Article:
I have mixed feelings about the EDEN research workshop itself, partly due to my own inflated expectations.  Research workshop suggests less presenting, more discussion, neither of which happened.  Keynote panelists went way over their time, creating a domino effect that lead to confusion during the workshop sessions, where presenters rushed to get through their presentations at the expense of discussion periods. Some keynotes were also left with no time–I for one would have like to have heard more from Sara Guri-Rosenblit from the Open University in Israel. There was a lot of talking to, at the expense of discussing with (and way too many government officials saying very little in too much time), which lead me to feel extremely frustrated by the end of Day 2.  Plus, this being Paris, and conference fees in the 500 Euro range, I expected a little more quality coffee and snacks, neither of which seemed to be available in any sort of abundance.  On the plus side, the wines from Bordeaux at the end of Day 2 were a nice touch.

The theme of the conference was Open Access, and the big takeaway for me was realizing that many of us are talking about different things when we talk about Open Access.  In fact, one of the keynotes from the US even ranted a bit about individuals not respecting copyright agreements, which had a few of us shaking our heads and wondering whether she’d travelled to the wrong conference, and had me wondering what exactly about the semantics of open and access lead her to adopt this position.  However, there is value in recognizing how vastly different we are, and I realized that perhaps the Canadian in me has lead me to adopt a view of open access that is undoubtedly left of centre.

On the plus side, I had the pleasure of meeting some key distance education people who have made such a contribution to DE that I consider them celebrities.  This is the really nice part of attending a conference in person, and the informal conversations that came with this were the highlight of this conference for me, and are one of the reasons that I’ll attempt to attend the next one.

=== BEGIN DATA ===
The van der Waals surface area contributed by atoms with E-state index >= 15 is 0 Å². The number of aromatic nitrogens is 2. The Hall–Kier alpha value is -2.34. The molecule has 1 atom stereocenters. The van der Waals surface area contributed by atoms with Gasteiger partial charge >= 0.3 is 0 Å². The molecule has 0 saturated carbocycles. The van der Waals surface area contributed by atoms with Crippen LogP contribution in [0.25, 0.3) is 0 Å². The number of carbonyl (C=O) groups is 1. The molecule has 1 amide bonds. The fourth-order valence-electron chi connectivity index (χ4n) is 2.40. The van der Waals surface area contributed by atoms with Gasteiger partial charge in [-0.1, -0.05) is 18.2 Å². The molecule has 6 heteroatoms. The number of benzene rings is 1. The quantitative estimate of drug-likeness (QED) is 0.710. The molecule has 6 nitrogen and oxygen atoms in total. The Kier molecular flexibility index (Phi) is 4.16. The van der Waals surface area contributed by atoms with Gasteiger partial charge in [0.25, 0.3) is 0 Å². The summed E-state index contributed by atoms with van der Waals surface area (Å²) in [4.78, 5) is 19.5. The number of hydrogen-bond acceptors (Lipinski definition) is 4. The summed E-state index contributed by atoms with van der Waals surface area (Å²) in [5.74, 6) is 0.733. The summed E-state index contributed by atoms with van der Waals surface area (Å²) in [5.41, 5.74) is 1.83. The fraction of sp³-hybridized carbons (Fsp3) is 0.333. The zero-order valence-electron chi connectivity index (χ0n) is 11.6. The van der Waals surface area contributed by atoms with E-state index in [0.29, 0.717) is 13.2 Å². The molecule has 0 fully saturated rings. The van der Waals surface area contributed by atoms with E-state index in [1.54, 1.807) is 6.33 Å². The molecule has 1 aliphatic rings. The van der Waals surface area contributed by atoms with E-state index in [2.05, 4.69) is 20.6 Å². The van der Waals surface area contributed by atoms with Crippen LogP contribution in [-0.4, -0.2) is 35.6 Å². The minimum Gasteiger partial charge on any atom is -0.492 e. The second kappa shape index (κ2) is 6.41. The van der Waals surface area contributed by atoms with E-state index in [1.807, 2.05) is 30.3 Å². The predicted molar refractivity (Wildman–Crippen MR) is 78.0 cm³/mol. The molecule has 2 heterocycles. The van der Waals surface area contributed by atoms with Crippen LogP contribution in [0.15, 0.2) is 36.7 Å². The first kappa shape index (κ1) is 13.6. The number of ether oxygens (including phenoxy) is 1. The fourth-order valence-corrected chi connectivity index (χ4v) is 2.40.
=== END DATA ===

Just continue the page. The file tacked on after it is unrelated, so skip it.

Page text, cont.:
Some of the sessions were recorded (I’ll try and post the link when I can find it), and the papers are being made available, but only temporarily and only to members, if my information is correct, which seems like a bit of a contradiction in the context of the theme of the conference, and the considerable effort that went into the excellent Six Journals Call.

CNIE 2008

The CNIE conference in Banff was all round the best conference I’ve been to. Great organization, great food, and every presentation was worth going to. I’m happy that many of the presentations I would have liked to have seen are being posted over at slideshare (tagged CNIE2008). The two that I co-presented are embedded below.

Online classroom or community in the making? Instructor conceptualizations and presence in online discussion forums. Abstract here.

Learning and teaching at BCIT: The myth of the digital learner. Abstract here.